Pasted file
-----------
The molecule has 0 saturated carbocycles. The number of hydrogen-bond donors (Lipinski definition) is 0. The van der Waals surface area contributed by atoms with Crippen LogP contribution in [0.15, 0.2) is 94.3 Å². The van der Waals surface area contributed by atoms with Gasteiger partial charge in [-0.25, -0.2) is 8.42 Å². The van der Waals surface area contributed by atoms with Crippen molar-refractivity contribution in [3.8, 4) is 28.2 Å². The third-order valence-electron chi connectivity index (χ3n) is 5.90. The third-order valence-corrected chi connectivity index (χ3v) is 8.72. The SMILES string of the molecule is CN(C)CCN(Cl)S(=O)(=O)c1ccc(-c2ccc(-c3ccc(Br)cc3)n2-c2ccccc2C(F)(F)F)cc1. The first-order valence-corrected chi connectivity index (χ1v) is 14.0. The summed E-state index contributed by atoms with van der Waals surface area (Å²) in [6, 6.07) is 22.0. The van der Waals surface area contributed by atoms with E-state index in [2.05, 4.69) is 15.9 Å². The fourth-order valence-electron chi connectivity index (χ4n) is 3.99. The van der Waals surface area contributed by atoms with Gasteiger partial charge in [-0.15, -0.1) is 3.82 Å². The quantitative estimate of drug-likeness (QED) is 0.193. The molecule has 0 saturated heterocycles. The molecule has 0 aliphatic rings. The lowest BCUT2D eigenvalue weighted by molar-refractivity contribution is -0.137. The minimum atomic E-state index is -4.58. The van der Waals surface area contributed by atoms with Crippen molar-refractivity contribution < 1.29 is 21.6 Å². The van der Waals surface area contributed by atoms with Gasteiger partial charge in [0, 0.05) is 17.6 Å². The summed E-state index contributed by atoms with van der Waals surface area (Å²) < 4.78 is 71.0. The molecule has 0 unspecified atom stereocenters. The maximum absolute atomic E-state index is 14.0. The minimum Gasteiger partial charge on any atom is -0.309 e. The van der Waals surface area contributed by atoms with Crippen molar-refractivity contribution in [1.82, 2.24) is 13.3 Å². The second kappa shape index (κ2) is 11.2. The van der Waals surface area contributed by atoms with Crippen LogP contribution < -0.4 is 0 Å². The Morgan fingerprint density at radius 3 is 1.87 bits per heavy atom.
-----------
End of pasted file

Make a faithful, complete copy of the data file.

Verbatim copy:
The molecule has 0 saturated carbocycles. The number of hydrogen-bond donors (Lipinski definition) is 0. The van der Waals surface area contributed by atoms with Crippen LogP contribution in [0.15, 0.2) is 94.3 Å². The van der Waals surface area contributed by atoms with Gasteiger partial charge in [-0.25, -0.2) is 8.42 Å². The van der Waals surface area contributed by atoms with Crippen molar-refractivity contribution in [3.8, 4) is 28.2 Å². The third-order valence-electron chi connectivity index (χ3n) is 5.90. The third-order valence-corrected chi connectivity index (χ3v) is 8.72. The SMILES string of the molecule is CN(C)CCN(Cl)S(=O)(=O)c1ccc(-c2ccc(-c3ccc(Br)cc3)n2-c2ccccc2C(F)(F)F)cc1. The first-order valence-corrected chi connectivity index (χ1v) is 14.0. The summed E-state index contributed by atoms with van der Waals surface area (Å²) in [6, 6.07) is 22.0. The van der Waals surface area contributed by atoms with E-state index in [2.05, 4.69) is 15.9 Å². The fourth-order valence-electron chi connectivity index (χ4n) is 3.99. The van der Waals surface area contributed by atoms with Gasteiger partial charge in [-0.15, -0.1) is 3.82 Å². The quantitative estimate of drug-likeness (QED) is 0.193. The molecule has 0 saturated heterocycles. The molecule has 0 aliphatic rings. The lowest BCUT2D eigenvalue weighted by molar-refractivity contribution is -0.137. The minimum atomic E-state index is -4.58. The van der Waals surface area contributed by atoms with Crippen molar-refractivity contribution < 1.29 is 21.6 Å². The van der Waals surface area contributed by atoms with Gasteiger partial charge in [0, 0.05) is 17.6 Å². The summed E-state index contributed by atoms with van der Waals surface area (Å²) < 4.78 is 71.0. The molecule has 0 unspecified atom stereocenters. The maximum absolute atomic E-state index is 14.0. The minimum Gasteiger partial charge on any atom is -0.309 e. The van der Waals surface area contributed by atoms with Crippen molar-refractivity contribution in [1.82, 2.24) is 13.3 Å². The second kappa shape index (κ2) is 11.2. The van der Waals surface area contributed by atoms with Crippen LogP contribution < -0.4 is 0 Å². The Morgan fingerprint density at radius 3 is 1.87 bits per heavy atom.